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The Importance of Reading Outside Your Genre Comfort Zone

For some, reading and writing may be a habit, a hobby, or a passion. As for me (and maybe you
relate), I consistently fall into the spectrum of all three. I don’t remember a point in my life where I
wasn’t consumed in a book or desperately trying to scrawl down a new idea. Before entering college
four years ago, I found myself reading from a pretty narrow scope of genres – sticking to comfort
zones I knew I would enjoy or defaulting into familiar tropes. In college, everything changed. I
found myself plunged into a myriad of unknown environments, which ultimately spurred me to
explore and discover literature I previously wouldn’t have touched. Soon, I watched this exposure
bleed into my writing. I saw my vocabulary expanding, knowledge deepening, and skills
strengthening. I came to the conclusion that reading different genres holds more significance than I
previously thought. Here’s a few reasons why…

But first, let’s do some genre unpacking.

So, what exactly are literary genres? Basically, genre is a way of categorizing the audience’s tastes.
Groupings often share similar components such as subject matter, topic, purpose, style, or form.

Most commonly, literature is divided into 4 essential genres. These genres include:

● Fiction (Core Question: Is this, on some level, imagined?)
● Nonfiction (Core Question: Is this true?)
● Poetry (Core Question: Is this, in some form, verse?)
● Drama (Core Question: Is this performed?)

Subsequently, these 4 main genres can be split into thousands of subgenres. Here’s a few examples to scratch the surface:

● Fiction (fantasy, historical, mystery, science, literary, suspense, romance, horror, graphic
novel, action) 
● Nonfiction (memoir, biography & autobiography, art, family/relationship, education,
● Poetry (free verse, prose, elegy, lyrical, romance, satire, tragedy, allegory, ballad)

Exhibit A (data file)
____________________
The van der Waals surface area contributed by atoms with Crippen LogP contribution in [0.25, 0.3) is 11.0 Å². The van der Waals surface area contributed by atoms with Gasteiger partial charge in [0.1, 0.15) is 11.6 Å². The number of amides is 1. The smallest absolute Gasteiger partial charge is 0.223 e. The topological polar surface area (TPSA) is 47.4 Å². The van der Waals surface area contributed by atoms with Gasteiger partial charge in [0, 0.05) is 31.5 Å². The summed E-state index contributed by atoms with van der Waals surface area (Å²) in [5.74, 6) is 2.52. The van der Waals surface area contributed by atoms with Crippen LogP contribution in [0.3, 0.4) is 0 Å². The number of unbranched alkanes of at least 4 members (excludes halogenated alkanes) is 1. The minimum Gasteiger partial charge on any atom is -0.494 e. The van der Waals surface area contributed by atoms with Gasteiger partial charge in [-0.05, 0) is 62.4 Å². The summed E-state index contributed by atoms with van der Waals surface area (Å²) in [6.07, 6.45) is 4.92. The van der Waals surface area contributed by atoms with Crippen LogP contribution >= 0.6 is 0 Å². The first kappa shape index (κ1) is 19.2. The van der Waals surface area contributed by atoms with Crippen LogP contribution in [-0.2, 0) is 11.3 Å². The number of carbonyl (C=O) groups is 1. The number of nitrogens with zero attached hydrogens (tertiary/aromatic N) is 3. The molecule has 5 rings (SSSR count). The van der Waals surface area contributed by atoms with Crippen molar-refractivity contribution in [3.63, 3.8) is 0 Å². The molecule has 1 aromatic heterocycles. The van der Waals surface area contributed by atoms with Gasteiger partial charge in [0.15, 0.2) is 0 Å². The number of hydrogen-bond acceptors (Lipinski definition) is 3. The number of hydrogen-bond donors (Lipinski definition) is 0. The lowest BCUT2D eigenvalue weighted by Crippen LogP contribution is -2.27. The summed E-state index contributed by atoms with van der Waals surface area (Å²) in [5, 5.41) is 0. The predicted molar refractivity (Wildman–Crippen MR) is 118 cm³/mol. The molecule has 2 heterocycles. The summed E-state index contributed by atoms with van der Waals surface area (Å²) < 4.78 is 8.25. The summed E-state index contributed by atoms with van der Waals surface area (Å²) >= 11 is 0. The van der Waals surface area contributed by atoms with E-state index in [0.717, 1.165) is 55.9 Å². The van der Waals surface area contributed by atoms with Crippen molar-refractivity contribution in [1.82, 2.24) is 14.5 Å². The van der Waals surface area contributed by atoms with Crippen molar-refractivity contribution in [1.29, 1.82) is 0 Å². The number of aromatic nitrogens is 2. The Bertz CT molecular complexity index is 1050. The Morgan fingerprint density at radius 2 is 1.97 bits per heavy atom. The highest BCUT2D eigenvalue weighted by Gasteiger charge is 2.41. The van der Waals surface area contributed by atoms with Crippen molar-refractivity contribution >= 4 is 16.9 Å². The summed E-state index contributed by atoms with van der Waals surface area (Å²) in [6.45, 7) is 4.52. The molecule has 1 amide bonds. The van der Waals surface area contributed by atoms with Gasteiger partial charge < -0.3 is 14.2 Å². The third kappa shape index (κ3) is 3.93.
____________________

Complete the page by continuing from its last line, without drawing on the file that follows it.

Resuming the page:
● Drama (pretty much any of the subgenres previously mentioned can be applied here, except
associated ordinarily with theater, film, television, audio – think musicals, plays,
movies, shows, etc.)

Of course, it is important to note that there are so many works that ascend or fill in the gaps of
multiple genres. The boundaries of these categories can quickly blur (but that’s a part of the
enjoyment, right?)

Benefits of Reading a Variety of Genres

1. Enhance Your Vocabulary and Comprehension
Do not be surprised to come across unfamiliar words, phrases, or structures. Storing up
this information can expand your personal dictionary and increase your understanding of abstract
concepts. Slowly, you may recognize yourself using new tools in your everyday vocab and
writing, which may aid you in your verbal and written communication.

2. Boost Your Creativity
Investigating unexplored topics can equip us with knowledge to spark inspiration we
wouldn’t otherwise have. Literature has the power to stimulate imagination. It can give us
opportunities to absorb unencountered subjects and employ them in new ways. It allows us to dive
into new creative pursuits with less hindrance and more confidence.

3. Learn More About Your Preferred Genres

Sometimes, when consistently immersed in your preferred genres, it can become hard to
recognize their uniqueness (speaking from personal experience). Stepping outside the box can
allow you to gain newfound appreciation and insight to the literature you’re traditionally fond of.
Additionally, this can help you grow and enrich the love you have for your own writing.

4. Develop New Perspectives
In a way, reading allows us to put ourselves in other people’s shoes. Experiencing books
permits us to learn about varying beliefs, backgrounds, places, times, cultures, and viewpoints.
This engagement can easily transfer to real life and extend into the relationships around us. Stories
give us insight into worlds we may not have been able to access.

Wanting to explore but don’t know where to start?
Here are some of my favorite books across a few sub-genres:

Autobiographical: Notes of a Native Son by James Baldwin
Graphic novel / Comic: Maus by Art Spiegelman, The Sandman Vol. 1 by Neil Gaiman
High Fantasy: A Court of Thorns and Roses by Sarah J. Maas
Historical Fiction: All the Light We Cannot See by Anthony Doerr
Manga: Attack on Titan by Hajime Isayama
Magical Realism: Kafka on the Shore by Haruki Murakami
Nonfiction: Braiding Sweetgrass by Robin Wall Kimmerer
Poetry: Kingdom Anamalia by Aracelis Girmay, Night Sky With Exit Wounds by Ocean Vuong
Prose-poetry: A Cast-Iron Aeroplane That Can Actually Fly by Peter Johnson (Editor)
Psychological Thriller: The Silent Patient by Alex Michaelides
Science Fiction: All Tomorrows by C.M. Kösemen
Script/screenplay: 12 Angry Men by Reginald Rose, Good Will Hunting by Matt Damon and Ben

The options are limitless, go have fun! 🙂

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